Over the last two decades, cases of police brutality have become comparable to year-long media events, and the often fatal phenomenon has the power to traumatize on a massive scale. Whether a person is killed by an officer or not, and whether that officer is convicted or acquitted, hot waves of anger and fear flow through many American citizens on a daily basis. While a large portion of these events have become associated with racial discrimination, there are also many that can be attributed to the “shoot first, ask questions post-mortem,” approach.
Athens-Clarke County suffered a devastating blow in November 2019 when former sheriff’s deputy Winford Terrell Adams fatally gunned down University of Georgia graduate student Benjamin Lloyd Cloer. Convinced his wife Charlotte was having an affair with Cloer, Adams shot the graduate student multiple times before calling 911 to confess, according to the Atlanta Journal-Constitution. Charlotte Adams declared there was no affair and that Cloer was just her friend. Adams was fired, arrested and charged with murder. Currently, no word has been disclosed on the situation.
Thankfully, our county has set a good example by prosecuting Adams for Cloer’s murder, bringing some level of closure to his family and friends and ameliorating the trauma caused by Adams. Something similar happened with the 2015 shooting of Afghanistan war veteran Anthony Hill by former DeKalb County officer Robert Olsen. Though Olsen was acquitted of the murder in late 2019, he was sentenced to 20 years in prison on Nov. 1, 2019, for four felonies he committed before and after he killing Hill.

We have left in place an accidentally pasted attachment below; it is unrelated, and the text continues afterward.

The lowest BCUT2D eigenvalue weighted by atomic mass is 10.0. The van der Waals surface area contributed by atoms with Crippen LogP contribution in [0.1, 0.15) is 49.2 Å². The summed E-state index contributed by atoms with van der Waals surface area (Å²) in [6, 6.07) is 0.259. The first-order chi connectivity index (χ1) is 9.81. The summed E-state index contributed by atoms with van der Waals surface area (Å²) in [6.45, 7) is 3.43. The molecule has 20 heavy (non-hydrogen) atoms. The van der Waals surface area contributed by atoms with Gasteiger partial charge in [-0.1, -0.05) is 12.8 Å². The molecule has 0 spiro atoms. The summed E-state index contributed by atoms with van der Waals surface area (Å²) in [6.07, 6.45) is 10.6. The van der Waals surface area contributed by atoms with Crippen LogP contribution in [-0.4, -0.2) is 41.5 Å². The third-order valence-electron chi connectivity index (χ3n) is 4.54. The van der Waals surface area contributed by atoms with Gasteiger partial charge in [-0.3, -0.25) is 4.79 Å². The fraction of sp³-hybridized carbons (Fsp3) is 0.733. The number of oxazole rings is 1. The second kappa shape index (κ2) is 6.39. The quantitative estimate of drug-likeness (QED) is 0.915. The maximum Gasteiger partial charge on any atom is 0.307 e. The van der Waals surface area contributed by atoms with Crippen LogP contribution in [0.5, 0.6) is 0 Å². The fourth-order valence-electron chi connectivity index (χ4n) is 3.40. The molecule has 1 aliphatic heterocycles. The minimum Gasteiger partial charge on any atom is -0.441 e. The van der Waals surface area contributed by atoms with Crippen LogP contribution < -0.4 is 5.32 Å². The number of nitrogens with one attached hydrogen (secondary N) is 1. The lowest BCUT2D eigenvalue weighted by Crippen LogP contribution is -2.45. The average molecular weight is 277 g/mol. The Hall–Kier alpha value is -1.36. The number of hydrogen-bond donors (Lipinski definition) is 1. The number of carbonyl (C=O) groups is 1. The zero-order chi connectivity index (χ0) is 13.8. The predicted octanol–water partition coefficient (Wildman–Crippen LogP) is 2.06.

The punishment against Hill and Cloer should be the standard instead of the uncommon. Tensions have run high in the last few years due to numerous cases where officers who killed unarmed men and women were acquitted or never went to trial in the first place. Details of these encounters come under the scrutiny of the media, politicians and concerned members of the public. The resulting protests and movements have increased tension between those who want justice for the dead, and those who support the officers’ actions.
Outside of cases of officers committing murder are cases that can be described as acts of harmful incompetence: a Gwinnett County officer distracted by a YouTube video rear-ended a car on I-85, causing a four-car wreck, seriously injuring himself and putting the driver in a four-week coma that resulted in serious brain injuries. The officer was “demoted and prohibited from driving or operating a Gwinnett County vehicle for any reason.” This represents a mere slap on the wrist, and though nobody was killed, that doesn’t mean we shouldn’t hold the officer accountable.
No matter the brutality or incompetence committed, a police officer not being punished to the full extent of the law does no good for our society, and only makes the suffering of those victimized by their actions more painful. Faith in the integrity of the law is diminished by what could be perceived as special treatment at best and systemic privilege at worst. Peaceful protests in response to these injustices often give violent individuals an excuse to riot. Families and friends are mentally and emotionally scarred for life, with some suffering physically to the point of death. If police authority and our nation’s prosecutors invest in fairer responses, as with the murders of Cloer, Hill and many others, we can mitigate future pain for families and communities.